What do you see when strong storms blow through our forests and trees get blown over? We see two different things at work: trees whose roots are not strong enough to withstand the force of the wind. Sometimes this is due to the direction of the wind. Trees may have developed resistance to strong winds from one particular direction, but when the wind changes, when gales blow from an unusual direction, the tree is not prepared and its weak roots on one side lose the struggle and the tree is toppled. This is common with our white pines that are blown over by storms.

The other common problem is when trees are too stiff and rigid, such as oaks and maples. These usually have good, strong roots, but branches and stems may get blown off of the trunk when they snap in the strong winds. Rigidness and inflexibility often lead to collapse and significant damage.

By contrast, the most resilient trees marry both of these qualities into one! They have strong roots on every side, plus the flexibility to bend in the wind without breaking.

Tetsugen is the name of a famous Zen master in Japan who exemplified resilience. He had a dream to translate and print thousands of copies of the Buddhist scriptures into Japanese. He lived in the Seventeenth Century, and until that time the sutras of the Buddha were only available in Chinese, so few people in Japan could read them.

Tetsugen traveled all over Japan raising money for his project. After ten long years, he collected enough funds to begin his work. But just then, the river Uji flooded and thousands were left without food or shelter. Tetsugen spent all of the money collected for his cherished project on these people in need.

Then he started again. After a number of years, he was again able to collect the necessary funds. But soon an epidemic spread throughout Japan and he gave the money away to help those who suffered.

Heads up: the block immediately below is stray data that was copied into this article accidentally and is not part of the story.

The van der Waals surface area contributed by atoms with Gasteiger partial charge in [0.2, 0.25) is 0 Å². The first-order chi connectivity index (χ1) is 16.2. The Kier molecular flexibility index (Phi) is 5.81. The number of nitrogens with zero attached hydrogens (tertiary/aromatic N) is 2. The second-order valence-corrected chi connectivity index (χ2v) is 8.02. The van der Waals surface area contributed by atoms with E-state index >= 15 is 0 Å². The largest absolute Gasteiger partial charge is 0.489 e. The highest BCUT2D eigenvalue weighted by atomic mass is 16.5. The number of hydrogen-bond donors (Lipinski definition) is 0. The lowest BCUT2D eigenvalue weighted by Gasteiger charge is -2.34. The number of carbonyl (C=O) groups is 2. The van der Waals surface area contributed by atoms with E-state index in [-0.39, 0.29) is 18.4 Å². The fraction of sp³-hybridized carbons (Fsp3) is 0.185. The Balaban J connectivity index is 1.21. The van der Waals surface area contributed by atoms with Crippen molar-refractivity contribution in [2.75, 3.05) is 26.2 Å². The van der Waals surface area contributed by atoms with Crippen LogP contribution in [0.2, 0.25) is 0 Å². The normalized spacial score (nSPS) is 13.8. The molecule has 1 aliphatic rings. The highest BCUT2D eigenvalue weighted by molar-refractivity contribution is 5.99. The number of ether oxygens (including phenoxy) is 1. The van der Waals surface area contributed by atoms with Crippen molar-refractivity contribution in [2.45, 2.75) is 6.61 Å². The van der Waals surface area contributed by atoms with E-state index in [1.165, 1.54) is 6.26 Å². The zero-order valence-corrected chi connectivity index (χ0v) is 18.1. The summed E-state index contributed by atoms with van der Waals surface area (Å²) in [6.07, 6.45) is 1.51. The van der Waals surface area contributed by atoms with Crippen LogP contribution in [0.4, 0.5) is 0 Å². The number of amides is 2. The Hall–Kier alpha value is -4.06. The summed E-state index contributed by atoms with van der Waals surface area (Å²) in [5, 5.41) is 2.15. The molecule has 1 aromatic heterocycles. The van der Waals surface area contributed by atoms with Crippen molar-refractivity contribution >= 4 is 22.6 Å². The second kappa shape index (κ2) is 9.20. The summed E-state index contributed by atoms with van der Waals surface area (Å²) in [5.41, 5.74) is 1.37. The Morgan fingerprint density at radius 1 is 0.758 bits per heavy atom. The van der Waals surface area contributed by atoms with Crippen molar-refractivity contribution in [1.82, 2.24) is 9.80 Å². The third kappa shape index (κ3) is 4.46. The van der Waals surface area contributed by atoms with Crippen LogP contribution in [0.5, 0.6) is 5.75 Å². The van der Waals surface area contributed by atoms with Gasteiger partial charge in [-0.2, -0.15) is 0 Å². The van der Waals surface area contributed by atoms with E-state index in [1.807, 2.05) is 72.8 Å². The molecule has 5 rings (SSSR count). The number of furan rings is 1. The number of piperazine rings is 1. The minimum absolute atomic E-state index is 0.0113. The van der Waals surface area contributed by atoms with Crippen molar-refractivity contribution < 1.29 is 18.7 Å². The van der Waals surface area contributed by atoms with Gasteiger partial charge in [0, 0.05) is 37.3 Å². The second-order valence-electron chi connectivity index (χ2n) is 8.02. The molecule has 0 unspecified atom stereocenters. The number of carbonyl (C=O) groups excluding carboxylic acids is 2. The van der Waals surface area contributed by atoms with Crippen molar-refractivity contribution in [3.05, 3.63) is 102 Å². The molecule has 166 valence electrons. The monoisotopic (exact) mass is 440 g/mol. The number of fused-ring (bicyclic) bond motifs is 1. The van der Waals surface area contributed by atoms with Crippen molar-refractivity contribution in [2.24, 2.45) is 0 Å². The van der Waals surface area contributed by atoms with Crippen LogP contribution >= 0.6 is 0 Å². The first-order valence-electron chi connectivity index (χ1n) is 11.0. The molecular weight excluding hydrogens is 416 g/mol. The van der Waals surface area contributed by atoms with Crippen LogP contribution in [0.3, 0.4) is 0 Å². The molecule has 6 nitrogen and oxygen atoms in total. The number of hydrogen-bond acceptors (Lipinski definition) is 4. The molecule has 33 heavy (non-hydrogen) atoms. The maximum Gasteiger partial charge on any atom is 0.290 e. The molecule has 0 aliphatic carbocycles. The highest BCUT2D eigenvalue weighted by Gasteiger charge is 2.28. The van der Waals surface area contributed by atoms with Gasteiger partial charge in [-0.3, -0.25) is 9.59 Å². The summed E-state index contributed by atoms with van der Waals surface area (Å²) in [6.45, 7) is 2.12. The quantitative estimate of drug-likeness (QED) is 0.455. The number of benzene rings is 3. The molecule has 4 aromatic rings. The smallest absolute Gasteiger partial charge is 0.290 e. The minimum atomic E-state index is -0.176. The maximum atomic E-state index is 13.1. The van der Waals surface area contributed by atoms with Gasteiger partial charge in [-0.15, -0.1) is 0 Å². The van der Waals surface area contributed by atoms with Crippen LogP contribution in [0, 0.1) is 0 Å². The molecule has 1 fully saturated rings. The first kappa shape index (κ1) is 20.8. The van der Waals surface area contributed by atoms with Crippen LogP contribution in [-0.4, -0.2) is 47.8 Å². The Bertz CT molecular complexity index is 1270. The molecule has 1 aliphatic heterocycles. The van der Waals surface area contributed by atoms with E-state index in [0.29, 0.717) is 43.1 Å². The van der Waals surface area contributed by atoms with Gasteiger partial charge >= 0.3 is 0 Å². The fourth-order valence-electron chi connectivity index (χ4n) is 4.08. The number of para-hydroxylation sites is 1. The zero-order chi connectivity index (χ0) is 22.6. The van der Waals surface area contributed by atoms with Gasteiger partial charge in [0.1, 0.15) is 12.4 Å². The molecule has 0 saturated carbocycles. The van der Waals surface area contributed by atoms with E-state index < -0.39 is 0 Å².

Once again he began his travels to raise the funds to accomplish his lifelong dream. Twenty years later, his dream came true and the Buddhist scriptures were available to many in their native Japanese language.

The printing block that produced this first edition of the sutras in Japanese is still on display at the Obaku Monastery in Kyoto. And it is said that Tetsugen produced three editions of the scriptures in total: the first two are invisible and are considered far superior than the visible one (Anthony De Mello, Taking Flight, p.59-60).

Tetsugen was resilient. He understood his identity and his mission. This strong foundation allowed him to adjust, to respond with compassion to those suffering around him, and also to persevere until his mission was complete.

To strengthen our foundation: that is a key motivation for our Bible reading project this winter, starting next Sunday. I hope that every Saint Mary’s household will join us in this effort to return to the basics of what it means to be Christian.

Our identity as Christians revolves and orbits around the story of the Messiah, Christ the Lord, born in Bethlehem among the people of Israel, and yet also revealed to the Gentiles, to all the peoples of the world.

THIS story is the framework which allows us make sense of our experiences of life. And yet, it is easy to forget parts of it, or to form false assumptions about the story of Christ based on the culture around us.

So we return, again and again, to the foundations to remember and to strengthen our understanding of who we are and how we fit into the story of God’s dream for the earth.

Just like the healthy tree, these strong roots shape our identity and our mission. And by God’s grace, we can also be flexible and adaptable, responding to the changing nature of life.

That great Twentieth Century scholar of Church History, Jaroslav Pelikan, once made this remarkably astute observation: “Tradition is the living faith of the dead,” he explained, while “traditionalism is the dead faith of the living.” REPEAT

Traditionalism is inflexible, stiff, rigid, demanding. It may have strong roots, but it is likely to collapse when the inevitable storms of change blow against it.

But a living tradition that is green and vibrant and healthy – THAT is the image of the ideal tree that is rooted deeply AND also flexible and able to adapt.

What does it mean to be resilient? The question that matters even more is this: are we resilient?

I certainly think so, although we ought never to take this for granted.

So let us continue to dig our roots down deep in the way of Christ, as we also learn from Christ how to adapt and change and respond to the needs around us.

May it be so. Amen.